A black-clad gunman opened fire on Sunday night in a bustling area of Toronto, killing at least two people and wounding 12 more before being found dead after a "gunfight" with the police, authorities said.
The motive for the shootings was not immediately clear and the alleged gunman's identity was not disclosed. But the police chief of Toronto, Mark Saunders, said it was not an accidental act, and terrorism was not ruled out.
Videos posted on the Internet show the gunman walking down a street with a pistol in his hand. He turns and fires at least three shots at a store. Other video footage of shots resounded from the buildings in an area of restaurants and shops known as Greektown.
A spokeswoman for Ontario's Special Investigations Unit, Monica Hudon, said two people had been killed along with the suspect. Saunders used to say that a woman was killed and a girl was in critical condition. But details of the second victim were not immediately known. It was not immediately clear whether the shooter was shot dead by the police or whether he killed himself
The gunfire broke out at around 1
Toronto Mayor John Tory described the shooting as a "despicable act" against innocents.
"Our city will always be resilient to such attacks, it does not mean that such a cowardly act is less painful against our inhabitants." Tory tweeted .
Canadian Prime Minister Justin Trudeau expressed his condolences on Monday.
"The people of Toronto are strong, resilient and brave – and we will be there to assist you in this difficult time", he wrote on Twitter, in English and French.
Ontario legislators massively commented on social media to comment on filming
Video allegedly recorded At the scene of the incident, the sound of gunfire sounded as pedestrians ducked into nearby buildings.
The attack destroyed an otherwise peaceful night in Greektown, a name borne by residents who filled the neighborhood after World War II The area is home to the popular "Taste of the Danforth" festival, a three-day annual food festival. and entertainment event in August, which attracts more than 1.5 million visitors, according to its website. The cultural melting pot of the festival – which includes Chinese, South Asian, Egyptian, Greek, Japanese and Azerbaijani dances – reflects the eclectic mix of neighborhoods.
"For non-Toronto fans: Danforth / Pape is one of those vibrant, bustling residential areas with tons of families on summer nights," columnist Robyn Urback wrote on Twitter after filming, referring to Pape Avenue, another street in the area. "That's horrible."
Andrew Van Eek, who lives near the shootings, told Canadian Broadcasting Corp. he stuck his head out the window after shooting.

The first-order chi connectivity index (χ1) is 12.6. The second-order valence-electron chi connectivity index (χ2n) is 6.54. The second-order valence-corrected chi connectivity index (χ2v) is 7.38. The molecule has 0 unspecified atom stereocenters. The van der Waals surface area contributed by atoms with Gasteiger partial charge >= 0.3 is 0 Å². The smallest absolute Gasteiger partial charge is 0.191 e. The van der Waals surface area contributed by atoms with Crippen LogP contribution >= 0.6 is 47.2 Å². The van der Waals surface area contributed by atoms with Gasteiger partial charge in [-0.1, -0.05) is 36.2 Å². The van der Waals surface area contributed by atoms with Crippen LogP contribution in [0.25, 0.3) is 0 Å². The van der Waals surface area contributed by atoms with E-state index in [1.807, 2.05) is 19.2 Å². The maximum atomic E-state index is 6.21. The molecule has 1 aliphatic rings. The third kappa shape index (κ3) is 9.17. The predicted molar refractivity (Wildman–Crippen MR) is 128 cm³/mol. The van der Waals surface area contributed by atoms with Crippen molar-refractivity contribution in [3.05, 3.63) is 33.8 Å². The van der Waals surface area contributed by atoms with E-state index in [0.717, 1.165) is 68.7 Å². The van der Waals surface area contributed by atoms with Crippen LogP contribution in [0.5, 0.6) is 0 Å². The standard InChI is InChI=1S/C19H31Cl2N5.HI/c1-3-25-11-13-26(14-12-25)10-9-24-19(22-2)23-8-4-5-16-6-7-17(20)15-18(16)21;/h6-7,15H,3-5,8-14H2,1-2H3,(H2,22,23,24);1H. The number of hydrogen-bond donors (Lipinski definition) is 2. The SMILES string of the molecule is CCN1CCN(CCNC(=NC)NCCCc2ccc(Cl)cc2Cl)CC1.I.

"There was a lot of excitement on the road," he told the CBC. "I saw somebody coming down the sidewalk and shooting into the Demetres restaurant."
Van Eek told the network that the suspect was a white man in black who appeared to be in his early 30s.
Another witness told CTV that he estimated the shooter fired about 20 shots.
"And then I saw the carnage as I walked down the street here to follow the gunfire," he told the station. "I saw at least four people shot."
Jody Steinhauer strolled with her partner, two groups of grandparents and their children into a restaurant on Sunday evening. It was her birthday party, she told Radio New Zealand. But when the party entered the establishment, they suddenly heard cracks like firecrackers. Restaurant staff ordered everyone back in the room. Go downstairs, they said.
"Everything you could hear was screaming," recalls Steinhauer. "Then a woman came from the street and shouted:" Help me! Help me! "She had been shot in the leg."
The woman was taken to the back of the room and stabilized on a bench. "Thank god there was a doctor in the restaurant," said Steinhauer.
Steinhauer fled into a corner and started firing tweets about what had happened. "We could not even get to the emergency numbers because the circuits were so blocked," she said. "I was able to tweet to reporters to let them know what was going on."
The shooter was killed four blocks away by Steinhauer and her family, she said.
"It's just scary," she said. "Toronto is a very safe city with many people from many cultures, but who knows what really happened, and time will tell."
It was a violent year for Toronto. In April, 25-year-old Alek Minassian allegedly mowed down pedestrians in a shopping district in a van, leaving 10 dead and dozens injured. Minassian faces 10 counts of first degree murder.
But the recent deadly shooting also comes when Toronto experienced an increase in gun violence in the last few months of the summer. Eleven people were shot in seven days in late June, Canadian Broadcasting Corp. reported. As of July 16, the city has seen 220 shootings in 2018, statistics show the police department. Gun-related deaths this year are 50 percent higher than in 2017, according to the BBC.
The sharp rise has sparked a significant public outcry. In response to pressure, the city launched a $ 15 million gun abatement plan last week. The proposal has taken a further 200 police officers in target areas between 19:00 and 22:00 on the streets of Toronto. and 3 o'clock for the rest of the summer.
In his brief comments on Monday morning, Tory, the mayor of Toronto, repeated that the Danforth shooting was "evidence of a weapon problem" in the city.
"Weapons are too" Tory said.
Brian Murphy contributed to this report.
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